Review of Amari and the Night Brothers

Amari and the Night Brothers
by B. B. Alston
Intermediate, Middle School    Balzer + Bray/HarperCollins    416 pp.    g
1/21    978-0-06-297516-4    $17.99

Quinton Peters has been missing for six months — no matter what anybody says, his sister Amari knows he’s still alive — and his top-secret job is the reason he’s been away. Sure enough, Amari discovers that Quinton has arranged an interview for her to join the same line of work, which turns out to be the Bureau of Supernatural Affairs. Plunged into a parallel magical world, Amari must do her best to learn and succeed in this new reality. Her journey becomes more complicated when her aptitude test reveals her to be a Magician, possessing a level of magic deemed dangerous — and illegal. Some of the scrutiny Amari faces mirrors her non-magic life (“It’s kind of like how being a Black kid from the projects makes Mr. Jensen feel the need to watch me extra close every time I come in his store. Or how surprised my scholarship interviewers were that I could speak so well”). Amari has to fight to save her brother and their world — with help from her roommate Elsie (an empathic were-dragon who will probably not eat her), an unlikely ally, and by summoning her own courage, which may be all the magic she needs. The story introduces a world of enchantment, danger, excitement, and humor. While many parallels can be drawn between the protagonist and a certain boy wizard, readers will root for Amari’s own unique determination and wit.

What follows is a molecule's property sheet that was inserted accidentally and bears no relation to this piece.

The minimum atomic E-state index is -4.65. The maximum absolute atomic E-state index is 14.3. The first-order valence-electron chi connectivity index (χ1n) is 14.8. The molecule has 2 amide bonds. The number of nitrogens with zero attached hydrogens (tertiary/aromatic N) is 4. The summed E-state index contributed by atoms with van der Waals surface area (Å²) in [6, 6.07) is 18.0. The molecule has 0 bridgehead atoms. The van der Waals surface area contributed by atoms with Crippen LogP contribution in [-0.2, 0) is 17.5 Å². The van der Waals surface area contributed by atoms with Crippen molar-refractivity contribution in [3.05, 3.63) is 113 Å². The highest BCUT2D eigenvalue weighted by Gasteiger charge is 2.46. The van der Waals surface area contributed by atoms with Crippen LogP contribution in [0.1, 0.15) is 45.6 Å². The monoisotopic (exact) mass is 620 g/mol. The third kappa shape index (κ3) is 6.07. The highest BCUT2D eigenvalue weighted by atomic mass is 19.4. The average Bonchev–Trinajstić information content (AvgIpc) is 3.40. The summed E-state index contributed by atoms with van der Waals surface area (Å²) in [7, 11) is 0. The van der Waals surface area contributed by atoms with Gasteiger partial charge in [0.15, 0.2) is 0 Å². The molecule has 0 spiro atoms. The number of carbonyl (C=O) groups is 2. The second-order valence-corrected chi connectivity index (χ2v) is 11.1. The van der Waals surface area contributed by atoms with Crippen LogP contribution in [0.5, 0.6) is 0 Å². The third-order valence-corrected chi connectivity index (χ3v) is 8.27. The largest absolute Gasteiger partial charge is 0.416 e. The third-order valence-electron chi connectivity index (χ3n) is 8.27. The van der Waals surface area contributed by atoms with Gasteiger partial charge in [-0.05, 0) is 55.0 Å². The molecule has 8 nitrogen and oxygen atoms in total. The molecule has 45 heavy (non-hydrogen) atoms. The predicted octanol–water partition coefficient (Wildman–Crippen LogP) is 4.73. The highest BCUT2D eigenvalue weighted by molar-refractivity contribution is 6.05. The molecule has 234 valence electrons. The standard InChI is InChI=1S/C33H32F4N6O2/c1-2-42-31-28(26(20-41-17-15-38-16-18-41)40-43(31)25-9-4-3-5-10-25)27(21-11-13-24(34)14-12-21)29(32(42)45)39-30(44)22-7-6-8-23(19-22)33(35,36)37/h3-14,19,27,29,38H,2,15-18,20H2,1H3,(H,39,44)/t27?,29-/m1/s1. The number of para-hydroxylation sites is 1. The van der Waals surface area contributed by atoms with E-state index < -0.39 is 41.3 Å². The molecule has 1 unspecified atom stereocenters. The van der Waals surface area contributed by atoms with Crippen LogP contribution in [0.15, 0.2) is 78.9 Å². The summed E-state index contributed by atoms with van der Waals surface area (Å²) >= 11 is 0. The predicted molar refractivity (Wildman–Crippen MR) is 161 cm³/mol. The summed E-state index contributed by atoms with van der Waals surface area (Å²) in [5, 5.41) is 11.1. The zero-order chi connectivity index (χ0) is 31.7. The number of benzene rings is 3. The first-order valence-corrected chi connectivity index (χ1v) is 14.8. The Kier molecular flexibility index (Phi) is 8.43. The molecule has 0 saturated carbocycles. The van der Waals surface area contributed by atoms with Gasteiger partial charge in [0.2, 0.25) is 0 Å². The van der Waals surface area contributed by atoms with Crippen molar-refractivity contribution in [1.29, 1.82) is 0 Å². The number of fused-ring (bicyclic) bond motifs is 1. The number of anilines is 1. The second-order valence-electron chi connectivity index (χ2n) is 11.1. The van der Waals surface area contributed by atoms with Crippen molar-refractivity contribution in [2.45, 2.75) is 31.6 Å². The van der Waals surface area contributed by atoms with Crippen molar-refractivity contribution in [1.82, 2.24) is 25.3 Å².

From the January/February 2021 issue of The Horn Book Magazine.

Eboni Njoku
Eboni Njoku is a children’s librarian at the Anacostia Neighborhood Library Branch of the DC Public Library.

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